After revising it, working with a paid editor, and revising it some more, I began to send it to agents. I received thirty or so very polite rejections, but some of these agents added a couple of sentences of feedback. I paused in my agent hunt, and went back for more revisions, adding details, fleshing out dialogue. I submitted it to another twenty or so agents, and got more very kind rejections. Sigh.

It’s okay to take a break. Sometimes that’s exactly what the book needs.

This is where I got disgusted. I set the down book for six months. I was sick of it. It was crap. It was my nagging hangnail, a reminder of that terrible idea I’d had to go and blab to everyone that I was writing a novel.

Try again.

Thank goodness I had blabbed to everyone, lest I think I could go quietly into anonymity of never having committed to this. I was too embarrassed not to finish. Six months after setting it aside to work on something else, an idea for the novel woke me in the middle of the night and sent me stumbling in the dark looking for a pencil and a scrap of paper. I was back on track.

I had many more revisions. I felt elated sometimes, as when I solved or improved a plot point. I felt deflated sometimes, as when I re-read it after what I believed was the very last edit and saw that I had inadvertently sucked the soul out of it and had to go back one more time to fix it. Slowly it has come into fruition.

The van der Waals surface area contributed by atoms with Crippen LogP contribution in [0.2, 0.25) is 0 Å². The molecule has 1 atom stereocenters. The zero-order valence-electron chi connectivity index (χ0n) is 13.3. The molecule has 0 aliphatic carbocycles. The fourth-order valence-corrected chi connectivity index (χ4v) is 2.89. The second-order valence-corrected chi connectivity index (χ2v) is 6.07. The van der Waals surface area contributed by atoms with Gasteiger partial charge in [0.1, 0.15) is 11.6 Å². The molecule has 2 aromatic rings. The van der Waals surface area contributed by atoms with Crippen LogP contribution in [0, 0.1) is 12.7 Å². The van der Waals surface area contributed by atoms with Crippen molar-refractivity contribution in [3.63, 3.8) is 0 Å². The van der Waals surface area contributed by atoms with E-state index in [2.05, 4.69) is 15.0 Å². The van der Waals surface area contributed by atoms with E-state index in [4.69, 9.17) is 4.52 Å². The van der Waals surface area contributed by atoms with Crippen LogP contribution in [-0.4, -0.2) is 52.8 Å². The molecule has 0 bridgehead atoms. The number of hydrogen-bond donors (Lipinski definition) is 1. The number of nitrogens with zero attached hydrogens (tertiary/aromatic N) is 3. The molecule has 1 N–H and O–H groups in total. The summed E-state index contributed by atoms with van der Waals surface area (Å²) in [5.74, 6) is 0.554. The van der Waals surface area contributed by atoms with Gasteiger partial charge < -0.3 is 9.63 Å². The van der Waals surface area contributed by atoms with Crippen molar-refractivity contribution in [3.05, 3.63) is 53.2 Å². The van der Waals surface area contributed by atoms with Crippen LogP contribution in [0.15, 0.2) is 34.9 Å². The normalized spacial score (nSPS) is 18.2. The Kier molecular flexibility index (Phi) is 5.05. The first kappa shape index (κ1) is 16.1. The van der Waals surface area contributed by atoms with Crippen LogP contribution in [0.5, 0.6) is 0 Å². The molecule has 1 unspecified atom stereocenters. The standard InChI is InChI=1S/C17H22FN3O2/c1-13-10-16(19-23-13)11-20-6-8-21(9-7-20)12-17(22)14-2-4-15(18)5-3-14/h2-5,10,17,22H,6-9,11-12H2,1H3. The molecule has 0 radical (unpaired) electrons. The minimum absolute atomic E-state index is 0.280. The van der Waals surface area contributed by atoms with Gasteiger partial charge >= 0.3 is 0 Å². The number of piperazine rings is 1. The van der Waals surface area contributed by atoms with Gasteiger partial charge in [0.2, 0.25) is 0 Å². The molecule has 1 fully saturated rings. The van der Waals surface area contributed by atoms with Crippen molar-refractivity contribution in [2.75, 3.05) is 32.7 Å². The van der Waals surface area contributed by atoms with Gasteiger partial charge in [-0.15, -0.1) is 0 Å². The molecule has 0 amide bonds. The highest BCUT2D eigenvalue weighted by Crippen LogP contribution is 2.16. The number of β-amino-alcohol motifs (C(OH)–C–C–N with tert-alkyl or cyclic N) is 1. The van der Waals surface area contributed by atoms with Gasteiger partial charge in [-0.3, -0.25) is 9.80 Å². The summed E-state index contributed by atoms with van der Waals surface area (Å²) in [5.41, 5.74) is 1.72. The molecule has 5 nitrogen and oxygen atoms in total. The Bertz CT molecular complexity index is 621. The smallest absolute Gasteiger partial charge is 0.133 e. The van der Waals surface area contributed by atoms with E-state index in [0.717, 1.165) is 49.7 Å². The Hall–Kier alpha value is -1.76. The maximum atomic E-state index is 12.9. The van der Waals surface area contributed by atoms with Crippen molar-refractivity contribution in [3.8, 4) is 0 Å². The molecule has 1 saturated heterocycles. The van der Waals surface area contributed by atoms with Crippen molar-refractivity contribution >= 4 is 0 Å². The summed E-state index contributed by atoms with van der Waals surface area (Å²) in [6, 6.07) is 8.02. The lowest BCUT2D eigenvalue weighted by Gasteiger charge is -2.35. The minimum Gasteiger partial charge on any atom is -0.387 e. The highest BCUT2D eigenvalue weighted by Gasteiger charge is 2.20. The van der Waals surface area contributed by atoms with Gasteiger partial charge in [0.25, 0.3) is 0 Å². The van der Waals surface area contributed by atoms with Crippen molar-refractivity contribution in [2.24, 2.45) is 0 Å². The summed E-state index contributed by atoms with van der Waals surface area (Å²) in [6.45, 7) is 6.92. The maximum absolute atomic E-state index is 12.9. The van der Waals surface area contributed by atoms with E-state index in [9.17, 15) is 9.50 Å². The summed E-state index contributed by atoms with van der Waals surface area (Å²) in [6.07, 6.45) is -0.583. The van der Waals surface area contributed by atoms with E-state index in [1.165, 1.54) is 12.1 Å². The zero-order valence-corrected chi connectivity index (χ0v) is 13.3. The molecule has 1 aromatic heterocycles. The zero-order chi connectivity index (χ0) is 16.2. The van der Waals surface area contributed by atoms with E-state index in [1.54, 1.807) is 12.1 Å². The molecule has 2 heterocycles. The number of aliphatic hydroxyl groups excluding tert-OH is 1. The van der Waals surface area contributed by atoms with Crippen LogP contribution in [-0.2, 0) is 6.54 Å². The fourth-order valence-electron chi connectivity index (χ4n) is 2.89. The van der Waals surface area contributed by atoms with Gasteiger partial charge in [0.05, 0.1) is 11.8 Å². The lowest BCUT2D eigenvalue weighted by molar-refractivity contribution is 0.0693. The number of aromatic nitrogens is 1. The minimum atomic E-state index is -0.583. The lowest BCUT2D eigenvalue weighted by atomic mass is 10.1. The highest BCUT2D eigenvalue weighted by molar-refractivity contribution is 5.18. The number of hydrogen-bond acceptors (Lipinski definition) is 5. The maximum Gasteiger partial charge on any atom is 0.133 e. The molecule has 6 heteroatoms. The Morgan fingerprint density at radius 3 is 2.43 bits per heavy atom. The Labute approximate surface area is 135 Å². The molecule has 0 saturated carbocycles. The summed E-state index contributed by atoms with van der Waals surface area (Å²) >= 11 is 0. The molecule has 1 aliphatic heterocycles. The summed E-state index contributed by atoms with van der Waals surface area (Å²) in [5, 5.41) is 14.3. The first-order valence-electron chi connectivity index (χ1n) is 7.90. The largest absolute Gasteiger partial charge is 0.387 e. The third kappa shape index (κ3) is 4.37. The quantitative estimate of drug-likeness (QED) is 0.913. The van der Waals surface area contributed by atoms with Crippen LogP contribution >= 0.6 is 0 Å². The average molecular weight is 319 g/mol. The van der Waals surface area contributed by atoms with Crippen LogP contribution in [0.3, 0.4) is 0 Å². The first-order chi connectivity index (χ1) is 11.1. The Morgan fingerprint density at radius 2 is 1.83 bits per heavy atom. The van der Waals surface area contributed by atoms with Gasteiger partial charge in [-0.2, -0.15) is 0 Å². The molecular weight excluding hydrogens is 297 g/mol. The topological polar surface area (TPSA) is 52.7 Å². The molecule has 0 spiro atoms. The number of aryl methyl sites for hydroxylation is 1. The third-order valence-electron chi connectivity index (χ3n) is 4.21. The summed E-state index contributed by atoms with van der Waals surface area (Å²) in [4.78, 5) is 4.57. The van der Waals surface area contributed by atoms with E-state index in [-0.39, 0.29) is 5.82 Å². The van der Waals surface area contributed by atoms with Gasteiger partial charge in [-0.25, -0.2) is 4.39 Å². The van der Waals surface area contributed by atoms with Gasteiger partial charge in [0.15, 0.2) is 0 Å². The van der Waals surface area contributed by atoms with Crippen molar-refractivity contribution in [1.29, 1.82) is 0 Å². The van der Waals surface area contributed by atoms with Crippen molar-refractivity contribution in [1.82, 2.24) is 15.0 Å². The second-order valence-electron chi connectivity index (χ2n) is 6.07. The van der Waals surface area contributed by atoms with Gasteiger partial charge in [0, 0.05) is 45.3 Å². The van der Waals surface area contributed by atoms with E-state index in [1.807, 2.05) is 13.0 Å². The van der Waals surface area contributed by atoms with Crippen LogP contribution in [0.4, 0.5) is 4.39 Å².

I once read about a survey of eighty-year-olds who were asked what advice they would give their younger selves. Overwhelmingly they said, “Say YES to opportunities.” With the benefit of their earned wisdom, I add my encouragement: Say yes to the voice that’s telling you to write the novel inside you. Say yes to announcing your project to the world. Say yes to thirty minutes a week, if that’s all you have. Say yes to your unique voice being heard in the world.

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  • Laura Nicole Diamond

    Shelah, I love your comment. We are not alone in this process -- especially with SheWrites and the community we have to fall back on. "Trust the process" -- even the part that makes you want to curl up and let it die. There will come a point when you love it and want to spend hours working on it.

  • Sally Ketham

    It is so comforting to know that we're not alone in this process. I don't know if any writers really know what they're getting themselves into. It is such a PROCESS!! :) But posts like this make it a little more enjoyable, thanks Laura! Like you, I've gone and spouted my mouth off to so many people not to mention the obligation I feel to the girl I co-authored my book with. It WILL see the light, but there are days I want to curl up and let it die. Glad I can't. :)